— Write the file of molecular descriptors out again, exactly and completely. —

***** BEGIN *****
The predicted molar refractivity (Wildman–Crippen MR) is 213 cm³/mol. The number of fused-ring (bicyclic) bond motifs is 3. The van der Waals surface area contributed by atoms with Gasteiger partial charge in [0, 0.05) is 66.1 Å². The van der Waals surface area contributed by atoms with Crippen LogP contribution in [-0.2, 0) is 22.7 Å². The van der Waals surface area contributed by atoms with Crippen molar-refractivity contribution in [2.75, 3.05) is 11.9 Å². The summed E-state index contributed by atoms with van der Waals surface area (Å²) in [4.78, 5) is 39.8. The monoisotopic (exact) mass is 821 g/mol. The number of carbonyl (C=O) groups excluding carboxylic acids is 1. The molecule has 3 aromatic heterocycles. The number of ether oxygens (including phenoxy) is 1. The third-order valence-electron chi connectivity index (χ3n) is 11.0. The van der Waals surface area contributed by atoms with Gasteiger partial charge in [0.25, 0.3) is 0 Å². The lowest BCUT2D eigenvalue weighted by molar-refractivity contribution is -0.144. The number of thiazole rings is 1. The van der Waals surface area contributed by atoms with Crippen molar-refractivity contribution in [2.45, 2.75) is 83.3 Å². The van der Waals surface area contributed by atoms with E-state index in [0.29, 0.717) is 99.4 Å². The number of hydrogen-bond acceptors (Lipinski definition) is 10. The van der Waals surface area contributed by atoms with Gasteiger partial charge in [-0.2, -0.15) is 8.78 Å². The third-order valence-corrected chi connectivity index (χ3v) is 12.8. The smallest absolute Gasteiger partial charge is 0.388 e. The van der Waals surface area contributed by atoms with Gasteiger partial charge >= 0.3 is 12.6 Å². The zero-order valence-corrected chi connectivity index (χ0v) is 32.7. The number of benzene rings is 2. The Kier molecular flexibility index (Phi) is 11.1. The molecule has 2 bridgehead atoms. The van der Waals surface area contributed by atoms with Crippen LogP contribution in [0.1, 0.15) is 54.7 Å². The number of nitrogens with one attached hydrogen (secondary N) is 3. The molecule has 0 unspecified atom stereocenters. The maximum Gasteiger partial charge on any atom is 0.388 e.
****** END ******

The predicted molar refractivity (Wildman–Crippen MR) is 213 cm³/mol. The number of fused-ring (bicyclic) bond motifs is 3. The van der Waals surface area contributed by atoms with Gasteiger partial charge in [0, 0.05) is 66.1 Å². The van der Waals surface area contributed by atoms with Crippen LogP contribution in [-0.2, 0) is 22.7 Å². The van der Waals surface area contributed by atoms with Crippen molar-refractivity contribution in [2.75, 3.05) is 11.9 Å². The summed E-state index contributed by atoms with van der Waals surface area (Å²) in [4.78, 5) is 39.8. The monoisotopic (exact) mass is 821 g/mol. The number of carbonyl (C=O) groups excluding carboxylic acids is 1. The molecule has 3 aromatic heterocycles. The number of ether oxygens (including phenoxy) is 1. The third-order valence-electron chi connectivity index (χ3n) is 11.0. The van der Waals surface area contributed by atoms with Gasteiger partial charge in [0.25, 0.3) is 0 Å². The lowest BCUT2D eigenvalue weighted by molar-refractivity contribution is -0.144. The number of thiazole rings is 1. The van der Waals surface area contributed by atoms with Crippen molar-refractivity contribution in [2.45, 2.75) is 83.3 Å². The van der Waals surface area contributed by atoms with E-state index in [0.29, 0.717) is 99.4 Å². The number of hydrogen-bond acceptors (Lipinski definition) is 10. The van der Waals surface area contributed by atoms with Gasteiger partial charge in [-0.2, -0.15) is 8.78 Å². The third-order valence-corrected chi connectivity index (χ3v) is 12.8. The smallest absolute Gasteiger partial charge is 0.388 e. The van der Waals surface area contributed by atoms with Gasteiger partial charge >= 0.3 is 12.6 Å². The zero-order valence-corrected chi connectivity index (χ0v) is 32.7. The number of benzene rings is 2. The Kier molecular flexibility index (Phi) is 11.1. The molecule has 2 bridgehead atoms. The van der Waals surface area contributed by atoms with Crippen LogP contribution in [0.1, 0.15) is 54.7 Å². The number of nitrogens with one attached hydrogen (secondary N) is 3. The molecule has 0 unspecified atom stereocenters. The maximum Gasteiger partial charge on any atom is 0.388 e.